After weeks, months, even years of service within the local church, many of us resemble the solitary island or tumbled corn stalk more than we'd like to admit. There seems a sort of disillusionment that takes place, a realization that others will take more than they give, that appreciation is never equal to the task, that sacrificing family, marriage, even basic needs is never enough. There comes a point of evaluation that reveals the emptiness and vanity of all we have to give and we wonder at the driving force. Why did we feel compelled to push so hard? Was it really worth it? Where do we go from here?

How then, can we reconcile this with the psalmist's words, "The righteous man will flourish like the palm tree, He will grow like a cedar in Lebanon. Planted in the house of the LORD, They will flourish in the courts of our God. They will still yield fruit in old age; They shall be full of sap and very green, To declare that the LORD is upright; He is my rock, and there is no unrighteousness in Him" (Psalm 92:12-15).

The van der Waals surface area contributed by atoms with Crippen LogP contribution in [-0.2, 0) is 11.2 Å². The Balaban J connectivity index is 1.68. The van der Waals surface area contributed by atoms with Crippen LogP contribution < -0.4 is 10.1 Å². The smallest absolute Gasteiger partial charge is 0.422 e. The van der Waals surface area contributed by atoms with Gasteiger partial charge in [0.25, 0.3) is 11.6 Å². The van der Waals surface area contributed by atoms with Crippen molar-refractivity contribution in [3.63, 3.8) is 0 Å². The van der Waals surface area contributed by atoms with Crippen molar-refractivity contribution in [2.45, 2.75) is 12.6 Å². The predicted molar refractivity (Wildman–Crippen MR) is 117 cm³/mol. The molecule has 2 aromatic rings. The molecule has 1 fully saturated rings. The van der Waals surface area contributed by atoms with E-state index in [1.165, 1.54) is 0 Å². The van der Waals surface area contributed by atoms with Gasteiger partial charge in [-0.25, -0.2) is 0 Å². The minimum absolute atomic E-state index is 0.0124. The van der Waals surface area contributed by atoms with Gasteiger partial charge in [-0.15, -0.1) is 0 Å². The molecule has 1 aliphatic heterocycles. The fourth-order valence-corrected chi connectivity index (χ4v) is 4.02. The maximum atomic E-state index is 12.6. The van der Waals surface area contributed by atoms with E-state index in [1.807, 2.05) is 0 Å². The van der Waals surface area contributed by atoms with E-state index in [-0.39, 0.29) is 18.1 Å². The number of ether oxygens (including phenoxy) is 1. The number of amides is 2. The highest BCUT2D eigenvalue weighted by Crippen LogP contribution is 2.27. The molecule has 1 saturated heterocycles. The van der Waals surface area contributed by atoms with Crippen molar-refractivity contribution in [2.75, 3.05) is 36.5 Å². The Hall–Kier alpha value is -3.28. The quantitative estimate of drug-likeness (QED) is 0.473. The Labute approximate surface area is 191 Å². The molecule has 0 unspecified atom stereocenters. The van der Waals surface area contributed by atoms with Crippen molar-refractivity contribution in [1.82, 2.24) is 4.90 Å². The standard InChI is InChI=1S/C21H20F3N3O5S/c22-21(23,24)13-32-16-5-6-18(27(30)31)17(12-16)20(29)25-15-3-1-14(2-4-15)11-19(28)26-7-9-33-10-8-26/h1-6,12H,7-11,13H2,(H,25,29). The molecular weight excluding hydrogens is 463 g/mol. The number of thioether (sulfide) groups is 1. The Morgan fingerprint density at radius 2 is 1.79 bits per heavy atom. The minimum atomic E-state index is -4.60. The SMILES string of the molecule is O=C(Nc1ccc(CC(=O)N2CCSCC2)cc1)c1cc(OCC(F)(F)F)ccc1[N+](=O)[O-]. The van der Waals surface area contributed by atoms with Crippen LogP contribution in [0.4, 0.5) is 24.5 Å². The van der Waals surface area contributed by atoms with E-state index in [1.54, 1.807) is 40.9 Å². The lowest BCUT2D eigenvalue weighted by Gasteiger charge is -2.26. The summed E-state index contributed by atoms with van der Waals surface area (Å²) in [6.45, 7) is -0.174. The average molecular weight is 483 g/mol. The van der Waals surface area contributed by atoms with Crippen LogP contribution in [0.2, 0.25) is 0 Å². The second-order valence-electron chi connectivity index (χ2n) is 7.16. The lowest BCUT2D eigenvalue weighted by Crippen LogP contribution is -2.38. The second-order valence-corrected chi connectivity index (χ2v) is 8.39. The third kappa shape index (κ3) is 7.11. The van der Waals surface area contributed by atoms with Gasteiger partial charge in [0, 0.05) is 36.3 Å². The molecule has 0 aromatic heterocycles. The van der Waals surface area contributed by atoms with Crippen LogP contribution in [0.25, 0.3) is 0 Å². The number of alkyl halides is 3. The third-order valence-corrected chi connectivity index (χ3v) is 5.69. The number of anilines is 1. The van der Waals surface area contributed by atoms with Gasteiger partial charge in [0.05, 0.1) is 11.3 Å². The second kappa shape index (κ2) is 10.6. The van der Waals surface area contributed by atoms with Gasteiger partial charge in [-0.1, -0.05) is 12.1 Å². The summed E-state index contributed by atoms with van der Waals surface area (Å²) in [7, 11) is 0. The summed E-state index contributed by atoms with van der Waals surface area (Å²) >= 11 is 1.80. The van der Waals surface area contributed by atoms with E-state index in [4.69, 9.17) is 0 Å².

Little by little I am learning the beauty of dependence. The righteous flourish because they are tended by the Master Gardener. They are planted in His courtyard, not their own. The fruit, the greenery, and the health of the tree is a product of God's work, God's care, not the tree's. The tree is an ornament of the Maker. It does nothing of its own, nor does it suffer self-inflicted thirst or harsh treatment. How like that tree I long to be! Not the beaten, bitter tree that stands alone; not the short-lived flowering bush that quickly perishes; not the petrified pine that withstood wind and time but bore no fruit. I long to be lush and full, prosperous and strong--to love life and laugh at worry.

And this will only happen in my Father's house, under His care, directed and pruned by His hands. So I asked myself this morning, "What directs the my life flow?" Am I learning to know Him daily and responding to His prompting or seeking to meet the needs of others based on my perception? Am I more motivated by pride or humility? Am I just as content waiting as I am working? Finally, who does this tree honor? The tree that is fed and prospers at the hand of God honors and glorifies Him alone. The glory of the tree is in the proclamation, the message; its health, beauty, prosperity, and usefulness is a work of the Master.